Do you have a need to be right? I’ll admit, by default, I do. I have to be right. If anything, this post is me saying, “Hi my name is Matt and I have an obsession with being right.”

Do you want to be right or effective?
The cost of needing to be right is…everything. If you must be right, you will lose everything. (Tweet that)

I knew there was a reason I kept all of my journals for all these years and now I know why. I recently found a note that rocked my world. It said:

Would you rather be right or would you rather be effective?

That’s all.

Would I rather be right about who said what and when…or would I rather enjoy an evening of peace with my wife?

Would I rather be right about the perfect color for the office walls, backed up by a 10-year study…or would I rather let my team make a decision on their own?

The best example of right vs. working

To get a vivid picture of this concept at work, imagine you are in your car at a four-way stop. There are no other cars stopped at either of the other three signs. You have the right of way. But to your right, you see a car speeding furiously towards the intersection.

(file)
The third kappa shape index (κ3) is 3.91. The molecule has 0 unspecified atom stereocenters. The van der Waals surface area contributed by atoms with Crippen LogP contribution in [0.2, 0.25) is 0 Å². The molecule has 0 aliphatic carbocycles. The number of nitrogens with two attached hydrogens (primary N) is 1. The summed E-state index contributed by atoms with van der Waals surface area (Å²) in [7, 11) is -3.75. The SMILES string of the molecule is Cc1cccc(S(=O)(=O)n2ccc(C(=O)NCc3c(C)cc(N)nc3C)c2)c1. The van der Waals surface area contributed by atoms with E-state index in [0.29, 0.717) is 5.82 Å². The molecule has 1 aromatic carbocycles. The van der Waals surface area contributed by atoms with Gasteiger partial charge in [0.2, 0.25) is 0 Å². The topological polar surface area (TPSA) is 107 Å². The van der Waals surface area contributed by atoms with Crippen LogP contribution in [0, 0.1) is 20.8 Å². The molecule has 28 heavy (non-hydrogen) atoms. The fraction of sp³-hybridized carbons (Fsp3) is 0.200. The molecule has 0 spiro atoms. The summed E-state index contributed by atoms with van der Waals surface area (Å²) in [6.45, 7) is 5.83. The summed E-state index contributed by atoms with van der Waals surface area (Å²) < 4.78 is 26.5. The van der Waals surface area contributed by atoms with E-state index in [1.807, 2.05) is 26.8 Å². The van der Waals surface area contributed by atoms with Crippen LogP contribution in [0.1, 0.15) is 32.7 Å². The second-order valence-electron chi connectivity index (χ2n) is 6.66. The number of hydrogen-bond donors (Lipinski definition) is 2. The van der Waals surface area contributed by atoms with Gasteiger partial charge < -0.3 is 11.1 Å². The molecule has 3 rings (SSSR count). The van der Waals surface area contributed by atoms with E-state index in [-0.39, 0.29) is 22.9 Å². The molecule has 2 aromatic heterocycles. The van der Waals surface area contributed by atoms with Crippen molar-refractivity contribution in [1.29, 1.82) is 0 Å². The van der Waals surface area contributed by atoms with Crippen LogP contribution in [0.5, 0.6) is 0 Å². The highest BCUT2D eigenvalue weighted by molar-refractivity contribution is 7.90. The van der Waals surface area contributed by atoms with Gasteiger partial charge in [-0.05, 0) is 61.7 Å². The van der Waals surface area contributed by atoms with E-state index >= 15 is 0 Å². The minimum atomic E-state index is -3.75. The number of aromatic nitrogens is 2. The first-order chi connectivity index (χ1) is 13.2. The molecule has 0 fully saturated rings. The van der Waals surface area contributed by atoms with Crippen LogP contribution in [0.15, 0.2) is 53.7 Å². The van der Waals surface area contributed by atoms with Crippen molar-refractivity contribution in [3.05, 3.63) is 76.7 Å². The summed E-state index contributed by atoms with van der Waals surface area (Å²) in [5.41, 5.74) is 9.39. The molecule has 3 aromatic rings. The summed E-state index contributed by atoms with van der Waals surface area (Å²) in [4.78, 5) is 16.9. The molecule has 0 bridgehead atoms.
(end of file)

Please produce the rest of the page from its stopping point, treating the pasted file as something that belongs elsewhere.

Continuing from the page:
You have two choices:

  1. Claim your right.
  2. Do what works.

You have every right to go. You are in the right in every way. Legally, it’s your turn. And yet, you wouldn’t dare go. You allow the other car to break the law, stomp on your rights, and proceed to report him to the police.


Why, in that extreme context, do you give up your rights and allow others to wrong you? Perhaps because the alternative is death? Perhaps to protect others in the car? Or is simply a choice you make to value your wholeness (life) over your demise (death)?

In that moment, being right is not even a consideration. It never crosses your mind.

The cost of being right

Prior to this, I never realized how extremely insane it is to need to be right. I thought, “I am right. You must be wrong.” And I set out to prove it at all costs.

“At all costs” is not an exaggeration. I have sacrificed potential friendships, my integrity, money, important relationships, and ultimately my own peace and health…just to be right.

In short, I am the one who lost. I am the one who’s been wrong. I am less of a man today as a result.

And for what…just my own pride.

That is the cost of needing to be right. Everything. If you must be right, you will lose everything.

I don’t think it’s extreme to suggest that if I had continued down that path, I would have lost everything and everyone that meant anything to me.

So what about you? Do you have to be right? If so, what can you do to change that?